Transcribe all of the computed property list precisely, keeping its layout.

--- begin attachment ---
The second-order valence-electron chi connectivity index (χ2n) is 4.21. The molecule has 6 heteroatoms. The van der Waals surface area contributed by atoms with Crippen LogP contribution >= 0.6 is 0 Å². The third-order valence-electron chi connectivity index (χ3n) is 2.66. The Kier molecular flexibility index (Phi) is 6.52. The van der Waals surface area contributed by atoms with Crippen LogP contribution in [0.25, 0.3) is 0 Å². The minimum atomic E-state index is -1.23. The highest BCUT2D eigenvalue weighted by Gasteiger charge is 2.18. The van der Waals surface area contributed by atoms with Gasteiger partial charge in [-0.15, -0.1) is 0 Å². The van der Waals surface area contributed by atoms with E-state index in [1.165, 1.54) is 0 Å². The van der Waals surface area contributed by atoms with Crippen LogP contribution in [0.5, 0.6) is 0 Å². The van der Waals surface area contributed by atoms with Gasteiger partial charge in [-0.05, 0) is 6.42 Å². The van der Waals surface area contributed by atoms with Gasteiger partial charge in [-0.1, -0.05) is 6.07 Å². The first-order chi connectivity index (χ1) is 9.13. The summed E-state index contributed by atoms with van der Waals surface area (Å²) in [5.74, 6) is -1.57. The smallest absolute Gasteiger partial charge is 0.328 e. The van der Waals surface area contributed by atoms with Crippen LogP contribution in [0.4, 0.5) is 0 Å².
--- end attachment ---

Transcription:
The second-order valence-electron chi connectivity index (χ2n) is 4.21. The molecule has 6 heteroatoms. The van der Waals surface area contributed by atoms with Crippen LogP contribution >= 0.6 is 0 Å². The third-order valence-electron chi connectivity index (χ3n) is 2.66. The Kier molecular flexibility index (Phi) is 6.52. The van der Waals surface area contributed by atoms with Crippen LogP contribution in [0.25, 0.3) is 0 Å². The minimum atomic E-state index is -1.23. The highest BCUT2D eigenvalue weighted by Gasteiger charge is 2.18. The van der Waals surface area contributed by atoms with Gasteiger partial charge in [-0.15, -0.1) is 0 Å². The van der Waals surface area contributed by atoms with E-state index in [1.165, 1.54) is 0 Å². The van der Waals surface area contributed by atoms with Crippen LogP contribution in [0.5, 0.6) is 0 Å². The van der Waals surface area contributed by atoms with Gasteiger partial charge in [-0.05, 0) is 6.42 Å². The van der Waals surface area contributed by atoms with Gasteiger partial charge in [-0.1, -0.05) is 6.07 Å². The first-order chi connectivity index (χ1) is 9.13. The summed E-state index contributed by atoms with van der Waals surface area (Å²) in [5.74, 6) is -1.57. The smallest absolute Gasteiger partial charge is 0.328 e. The van der Waals surface area contributed by atoms with Crippen LogP contribution in [0.4, 0.5) is 0 Å².